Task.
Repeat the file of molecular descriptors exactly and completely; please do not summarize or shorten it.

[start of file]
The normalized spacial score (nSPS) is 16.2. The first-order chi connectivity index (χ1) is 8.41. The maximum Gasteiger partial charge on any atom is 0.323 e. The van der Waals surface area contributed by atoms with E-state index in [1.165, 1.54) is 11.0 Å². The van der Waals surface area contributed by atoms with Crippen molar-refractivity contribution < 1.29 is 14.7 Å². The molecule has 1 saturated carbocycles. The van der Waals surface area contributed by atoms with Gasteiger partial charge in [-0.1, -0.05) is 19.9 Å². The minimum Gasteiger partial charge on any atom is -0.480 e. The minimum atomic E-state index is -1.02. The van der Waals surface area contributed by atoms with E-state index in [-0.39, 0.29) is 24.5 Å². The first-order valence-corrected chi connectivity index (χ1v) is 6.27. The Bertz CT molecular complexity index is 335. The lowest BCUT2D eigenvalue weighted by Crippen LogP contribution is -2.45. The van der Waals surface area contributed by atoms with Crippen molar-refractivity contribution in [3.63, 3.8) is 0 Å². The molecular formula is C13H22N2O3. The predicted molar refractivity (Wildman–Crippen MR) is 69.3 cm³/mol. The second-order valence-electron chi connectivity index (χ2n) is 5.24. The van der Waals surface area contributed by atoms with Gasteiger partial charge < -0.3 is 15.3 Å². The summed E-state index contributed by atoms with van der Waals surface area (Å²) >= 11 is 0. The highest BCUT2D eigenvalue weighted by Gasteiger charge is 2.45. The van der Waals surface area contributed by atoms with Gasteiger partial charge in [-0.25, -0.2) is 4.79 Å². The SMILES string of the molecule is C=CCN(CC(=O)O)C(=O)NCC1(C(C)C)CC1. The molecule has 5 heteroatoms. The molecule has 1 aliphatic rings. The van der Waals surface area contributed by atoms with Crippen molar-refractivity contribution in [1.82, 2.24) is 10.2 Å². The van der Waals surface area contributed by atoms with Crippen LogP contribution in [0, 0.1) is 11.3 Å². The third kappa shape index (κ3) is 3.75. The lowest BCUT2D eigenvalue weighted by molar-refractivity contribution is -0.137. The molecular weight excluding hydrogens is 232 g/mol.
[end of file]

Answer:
The normalized spacial score (nSPS) is 16.2. The first-order chi connectivity index (χ1) is 8.41. The maximum Gasteiger partial charge on any atom is 0.323 e. The van der Waals surface area contributed by atoms with E-state index in [1.165, 1.54) is 11.0 Å². The van der Waals surface area contributed by atoms with Crippen molar-refractivity contribution < 1.29 is 14.7 Å². The molecule has 1 saturated carbocycles. The van der Waals surface area contributed by atoms with Gasteiger partial charge in [-0.1, -0.05) is 19.9 Å². The minimum Gasteiger partial charge on any atom is -0.480 e. The minimum atomic E-state index is -1.02. The van der Waals surface area contributed by atoms with E-state index in [-0.39, 0.29) is 24.5 Å². The first-order valence-corrected chi connectivity index (χ1v) is 6.27. The Bertz CT molecular complexity index is 335. The lowest BCUT2D eigenvalue weighted by Crippen LogP contribution is -2.45. The van der Waals surface area contributed by atoms with Crippen molar-refractivity contribution in [3.63, 3.8) is 0 Å². The molecular formula is C13H22N2O3. The predicted molar refractivity (Wildman–Crippen MR) is 69.3 cm³/mol. The second-order valence-electron chi connectivity index (χ2n) is 5.24. The van der Waals surface area contributed by atoms with Gasteiger partial charge < -0.3 is 15.3 Å². The summed E-state index contributed by atoms with van der Waals surface area (Å²) >= 11 is 0. The highest BCUT2D eigenvalue weighted by Gasteiger charge is 2.45. The van der Waals surface area contributed by atoms with Gasteiger partial charge in [-0.25, -0.2) is 4.79 Å². The SMILES string of the molecule is C=CCN(CC(=O)O)C(=O)NCC1(C(C)C)CC1. The molecule has 5 heteroatoms. The molecule has 1 aliphatic rings. The van der Waals surface area contributed by atoms with Crippen molar-refractivity contribution in [1.82, 2.24) is 10.2 Å². The van der Waals surface area contributed by atoms with Crippen LogP contribution in [0, 0.1) is 11.3 Å². The third kappa shape index (κ3) is 3.75. The lowest BCUT2D eigenvalue weighted by molar-refractivity contribution is -0.137. The molecular weight excluding hydrogens is 232 g/mol.